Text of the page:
~ekez/negativefour

ref: a3ba218efef2773e5826b94d9ca3c096795b3ddc negativefour/docs/initial-idea.md -rw-r--r-- 4.0 KiB
a3ba218eZeke Medley Fix race condition between apache restart and status check 8 months ago

#"Vercel for Tor Hidden Services"

Vercel is a website hosting platform. Developers can create an account and point it towards a git repository containing a website and Vercel will manage its deployment.

This is a reasonably competative space. A small list of other services that do basically exactly the same thing:

  1. Netlify
  2. Cloudflare Pages
  3. sourcehut pages
  4. GitHub Pages

I'm sure there are a number that I am missing.

#Problem

I would like to have a version of my personal website that runs as a Tor Hidden Service. This is not purely a vanity thing. There are a number of advantages to running a non-clearnet version of a website:

  1. Traffic to hidden services do not go through exit nodes which reduces load on those nodes.
  2. Traffic is subject to stronger encryption than regular HTTPS.
  3. Anonymity loves company. Encouraging regular use of the Tor browser can help those who legitimately need it.

#Existing Solutions

There are a number of results if you look up "tor hidden service hosting". Trouble is that all of them involve renting some physical / virtualized hardware that you can run your service on. This costs upwards of $20 a month and is way overpowered for what someone who just wants a Tor version of their website.

#Possible Solution

Provide a Vercel-like hosting provider. Create an account, point the service towards a git repo, and get an union domain.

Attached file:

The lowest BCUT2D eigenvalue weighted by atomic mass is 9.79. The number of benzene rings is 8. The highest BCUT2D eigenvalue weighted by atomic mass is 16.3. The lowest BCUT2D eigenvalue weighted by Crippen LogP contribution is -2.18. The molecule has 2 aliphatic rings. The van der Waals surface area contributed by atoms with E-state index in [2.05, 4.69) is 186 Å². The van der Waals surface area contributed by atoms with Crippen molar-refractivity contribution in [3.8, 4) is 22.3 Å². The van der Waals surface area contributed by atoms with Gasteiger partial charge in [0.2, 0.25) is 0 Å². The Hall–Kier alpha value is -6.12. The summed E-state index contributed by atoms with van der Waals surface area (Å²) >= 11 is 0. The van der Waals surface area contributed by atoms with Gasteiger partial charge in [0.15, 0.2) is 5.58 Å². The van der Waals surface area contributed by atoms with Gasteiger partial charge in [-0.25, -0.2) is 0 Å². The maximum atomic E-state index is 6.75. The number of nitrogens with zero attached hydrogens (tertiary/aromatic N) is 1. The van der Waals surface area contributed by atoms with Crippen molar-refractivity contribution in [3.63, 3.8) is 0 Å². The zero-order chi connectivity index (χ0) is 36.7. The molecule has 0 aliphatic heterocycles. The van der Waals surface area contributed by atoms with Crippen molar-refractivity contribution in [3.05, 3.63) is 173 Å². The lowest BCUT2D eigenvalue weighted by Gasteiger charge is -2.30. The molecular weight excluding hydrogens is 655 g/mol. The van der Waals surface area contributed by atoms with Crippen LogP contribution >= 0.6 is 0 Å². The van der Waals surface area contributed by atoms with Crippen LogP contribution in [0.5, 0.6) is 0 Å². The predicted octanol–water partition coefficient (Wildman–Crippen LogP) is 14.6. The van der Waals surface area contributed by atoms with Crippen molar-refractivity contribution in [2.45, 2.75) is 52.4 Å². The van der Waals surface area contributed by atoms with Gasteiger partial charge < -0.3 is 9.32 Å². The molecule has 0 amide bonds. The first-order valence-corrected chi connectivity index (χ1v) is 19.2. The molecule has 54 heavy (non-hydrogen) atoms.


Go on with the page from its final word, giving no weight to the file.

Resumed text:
#What this is not

An explicit non-goal is hosting websites that are illegal in the United States. At the same time, where possible we ought to minimize the amount of information that we know about customers.

See the Payments and User Accounts below for more information about how we might limit user information collection.

We may choose to mirror sourcehut pages' permissible use policy.

#Hackathon Goals

  1. Clear instructions ought to be given on how to enable Union-Location.
  2. Webpages ought to be served over HTTPS (this is a requirement of Union-Location).
  3. New commits on a selected main branch ought to result in a new deploy for the webpage.
    • This will limit the number of repository providers that we can support initially. GitHub might be a fine start.
  4. Our server ought to follow reasonably good security best practices.
  5. We ought to have some payment processing mechanism.

#Stretch Goals

  1. Can this also host a clearnet version of the webpage?

#Payments and User Accounts

I am a massive fan of the method used by Mullivad. On Mullivad instead of a user account you have a secret, random identifier. For our purposes each git repository would have an associated random identifer. Customers then make payments to that identifier which "charges up" the associated git repositories.

For example, if we accepted Monero payments we could use the payment ID field to identify what repository the payment was associated with.

I'd suggest that an initial implementation does not support recurring payments as I am unsure how that might be implemented without some more sophisticated user account information.

#Some Security Thoughts

While our goal isn't to be secure in the face of a three letter agency it seems appropriate that we would make some efforts to lock down our system.

Tor has some information about this process in step 6 of this article. This writeup about running a hidden service has some basic information as well. I have also previously done some reading on firewalling rules for TOR.